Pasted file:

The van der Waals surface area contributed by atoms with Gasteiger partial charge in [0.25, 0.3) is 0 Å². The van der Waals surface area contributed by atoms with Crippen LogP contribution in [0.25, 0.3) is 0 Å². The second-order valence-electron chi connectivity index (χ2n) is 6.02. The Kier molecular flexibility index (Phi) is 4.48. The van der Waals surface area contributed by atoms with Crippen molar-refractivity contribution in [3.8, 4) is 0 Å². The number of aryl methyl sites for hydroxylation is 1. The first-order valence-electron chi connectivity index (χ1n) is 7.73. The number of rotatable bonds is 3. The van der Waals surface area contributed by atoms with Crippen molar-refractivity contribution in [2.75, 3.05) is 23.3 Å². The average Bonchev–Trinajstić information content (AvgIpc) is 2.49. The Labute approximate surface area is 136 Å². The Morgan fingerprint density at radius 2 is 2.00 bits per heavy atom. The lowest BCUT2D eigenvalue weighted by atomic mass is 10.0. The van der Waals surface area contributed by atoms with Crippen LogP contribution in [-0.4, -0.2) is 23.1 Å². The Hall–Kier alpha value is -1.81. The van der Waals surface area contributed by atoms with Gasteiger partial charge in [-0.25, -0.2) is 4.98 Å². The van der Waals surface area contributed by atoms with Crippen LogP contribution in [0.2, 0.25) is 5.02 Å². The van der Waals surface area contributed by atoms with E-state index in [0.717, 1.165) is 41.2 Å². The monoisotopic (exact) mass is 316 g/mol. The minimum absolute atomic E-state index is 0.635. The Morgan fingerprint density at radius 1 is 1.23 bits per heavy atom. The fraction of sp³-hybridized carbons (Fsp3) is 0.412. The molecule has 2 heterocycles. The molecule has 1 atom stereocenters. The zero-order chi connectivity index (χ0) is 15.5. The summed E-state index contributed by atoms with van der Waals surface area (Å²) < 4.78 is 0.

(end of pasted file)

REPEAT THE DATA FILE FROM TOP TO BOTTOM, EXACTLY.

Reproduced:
The van der Waals surface area contributed by atoms with Gasteiger partial charge in [0.25, 0.3) is 0 Å². The van der Waals surface area contributed by atoms with Crippen LogP contribution in [0.25, 0.3) is 0 Å². The second-order valence-electron chi connectivity index (χ2n) is 6.02. The Kier molecular flexibility index (Phi) is 4.48. The van der Waals surface area contributed by atoms with Crippen molar-refractivity contribution in [3.8, 4) is 0 Å². The number of aryl methyl sites for hydroxylation is 1. The first-order valence-electron chi connectivity index (χ1n) is 7.73. The number of rotatable bonds is 3. The van der Waals surface area contributed by atoms with Crippen molar-refractivity contribution in [2.75, 3.05) is 23.3 Å². The average Bonchev–Trinajstić information content (AvgIpc) is 2.49. The Labute approximate surface area is 136 Å². The Morgan fingerprint density at radius 2 is 2.00 bits per heavy atom. The lowest BCUT2D eigenvalue weighted by atomic mass is 10.0. The van der Waals surface area contributed by atoms with Crippen LogP contribution in [-0.4, -0.2) is 23.1 Å². The Hall–Kier alpha value is -1.81. The van der Waals surface area contributed by atoms with Gasteiger partial charge in [-0.25, -0.2) is 4.98 Å². The van der Waals surface area contributed by atoms with Crippen LogP contribution in [0.2, 0.25) is 5.02 Å². The van der Waals surface area contributed by atoms with E-state index in [0.717, 1.165) is 41.2 Å². The monoisotopic (exact) mass is 316 g/mol. The minimum absolute atomic E-state index is 0.635. The Morgan fingerprint density at radius 1 is 1.23 bits per heavy atom. The fraction of sp³-hybridized carbons (Fsp3) is 0.412. The molecule has 2 heterocycles. The molecule has 1 atom stereocenters. The zero-order chi connectivity index (χ0) is 15.5. The summed E-state index contributed by atoms with van der Waals surface area (Å²) < 4.78 is 0.